How Fiction Works by James Wood
20 July, 2010
I wasn’t going to write about this book. Not because I didn’t like it, but because I felt that I couldn’t really discuss this properly without having read the novels James Wood discusses. Although I’ve been reading non-stop since I first strung letters together as a wee babe, I’ve never formally taken a literature or literary criticism course since I opted for science A-levels all those years ago. So I feel a tad underqualified to talk ‘literature’ as such. But then, I figured this is my blog and I’ll discuss what I like. And I liked this book so much that I would feel like a fraud if I didn’t talk about it and let you all know what I thought.
How Fiction Works by James Wood has been in the bookish news for a while since it was first published in 2008 causing a furore amongst critics, bloggers and authors. I was under the impression that most disliked it, some even hating it. So I was prepared to be offended. But he charmed me. There were little chapters, some just a paragraph long with one or two thoughts on the novel and reading. Others were more in-depth discussions of certain aspects of the novel with liberally dotted examples and quotations.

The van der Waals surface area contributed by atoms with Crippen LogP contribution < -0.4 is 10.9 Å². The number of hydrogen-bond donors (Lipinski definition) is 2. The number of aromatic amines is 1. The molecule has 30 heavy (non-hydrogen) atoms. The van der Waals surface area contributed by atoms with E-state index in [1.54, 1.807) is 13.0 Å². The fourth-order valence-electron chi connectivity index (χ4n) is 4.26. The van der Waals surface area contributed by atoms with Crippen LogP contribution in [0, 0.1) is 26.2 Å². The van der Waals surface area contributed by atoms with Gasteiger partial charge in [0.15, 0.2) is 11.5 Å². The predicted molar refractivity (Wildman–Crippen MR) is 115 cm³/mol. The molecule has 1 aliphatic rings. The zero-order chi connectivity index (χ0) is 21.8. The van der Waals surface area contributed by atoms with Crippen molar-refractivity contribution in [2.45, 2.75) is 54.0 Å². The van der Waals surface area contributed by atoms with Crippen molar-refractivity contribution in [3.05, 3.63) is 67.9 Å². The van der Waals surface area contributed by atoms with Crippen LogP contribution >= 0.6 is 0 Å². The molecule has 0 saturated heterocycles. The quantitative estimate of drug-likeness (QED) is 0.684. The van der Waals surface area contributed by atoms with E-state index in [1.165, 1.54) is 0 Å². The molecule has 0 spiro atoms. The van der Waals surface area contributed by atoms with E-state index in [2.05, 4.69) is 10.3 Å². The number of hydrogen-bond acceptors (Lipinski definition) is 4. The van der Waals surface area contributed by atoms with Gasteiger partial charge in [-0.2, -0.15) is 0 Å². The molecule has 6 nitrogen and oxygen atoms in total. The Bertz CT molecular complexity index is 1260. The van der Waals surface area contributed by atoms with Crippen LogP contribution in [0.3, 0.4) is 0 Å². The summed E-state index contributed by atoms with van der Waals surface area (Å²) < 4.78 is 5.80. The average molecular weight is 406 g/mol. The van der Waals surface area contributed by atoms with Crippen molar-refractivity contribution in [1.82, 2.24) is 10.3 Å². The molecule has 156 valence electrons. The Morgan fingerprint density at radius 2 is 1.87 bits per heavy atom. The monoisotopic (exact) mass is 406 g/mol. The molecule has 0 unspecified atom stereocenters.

Wood is known for his aesthetic approach to the novel and is considered one of the foremost critics of modern literature. I haven’t read anything else by him, but having now read How Fiction Works, I’m interested in what he has to say about other works of fiction. What really made an impression on me was how much he loved the books he discussed and the playful nature of his discussion. It wasn’t dry, stuffy or difficult but did make you think about what you were reading. And that made me want to go out and read all of them: from Flaubert, who I tried several years ago and didn’t agree with much; to Proust, Joyce, Chekhov and Woolf, all of whom I’ve been meaning to read but still haven’t; some more Tolstoy; and Henry James, whom many consider one of the key American novelists of the 19th century. And more contemporary authors such as Bellow, Updike, Pyncheon and Roth. Maybe I should start compiling a list for next year, heh heh.
But what I would like to do is to revisit this book again once I’ve read more of the books he discusses so that I can really appreciate what he is trying to say about them. But don’t let this stop you from reading it, because if you like reading and are touched by the beauty of words, then I think you will enjoy it as much as I did. Plus it’s under 200 pages, always a bonus!
I’m curious to know what others think of How Fiction Works. Have you read it, and if so, did you like it?
For those of you who have read David Mitchell’s The Thousand Autumns of Jacob de Zoet, Wood has published a piece about it in The New Yorker.